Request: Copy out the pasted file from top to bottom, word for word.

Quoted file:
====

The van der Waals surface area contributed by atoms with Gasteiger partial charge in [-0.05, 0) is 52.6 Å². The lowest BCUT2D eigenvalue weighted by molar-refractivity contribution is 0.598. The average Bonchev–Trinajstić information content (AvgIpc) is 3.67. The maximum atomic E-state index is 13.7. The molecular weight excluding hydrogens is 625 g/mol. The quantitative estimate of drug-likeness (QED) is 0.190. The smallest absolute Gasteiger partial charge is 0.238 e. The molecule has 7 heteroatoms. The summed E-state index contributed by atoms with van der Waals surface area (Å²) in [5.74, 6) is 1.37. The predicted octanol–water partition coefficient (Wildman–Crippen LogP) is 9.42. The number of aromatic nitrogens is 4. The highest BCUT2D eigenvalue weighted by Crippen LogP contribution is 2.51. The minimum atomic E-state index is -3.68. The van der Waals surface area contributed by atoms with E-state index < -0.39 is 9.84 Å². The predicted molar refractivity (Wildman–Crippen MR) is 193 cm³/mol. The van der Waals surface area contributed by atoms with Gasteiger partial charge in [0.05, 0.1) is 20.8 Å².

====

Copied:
The van der Waals surface area contributed by atoms with Gasteiger partial charge in [-0.05, 0) is 52.6 Å². The lowest BCUT2D eigenvalue weighted by molar-refractivity contribution is 0.598. The average Bonchev–Trinajstić information content (AvgIpc) is 3.67. The maximum atomic E-state index is 13.7. The molecular weight excluding hydrogens is 625 g/mol. The quantitative estimate of drug-likeness (QED) is 0.190. The smallest absolute Gasteiger partial charge is 0.238 e. The molecule has 7 heteroatoms. The summed E-state index contributed by atoms with van der Waals surface area (Å²) in [5.74, 6) is 1.37. The predicted octanol–water partition coefficient (Wildman–Crippen LogP) is 9.42. The number of aromatic nitrogens is 4. The highest BCUT2D eigenvalue weighted by Crippen LogP contribution is 2.51. The minimum atomic E-state index is -3.68. The van der Waals surface area contributed by atoms with E-state index < -0.39 is 9.84 Å². The predicted molar refractivity (Wildman–Crippen MR) is 193 cm³/mol. The van der Waals surface area contributed by atoms with Gasteiger partial charge in [0.05, 0.1) is 20.8 Å².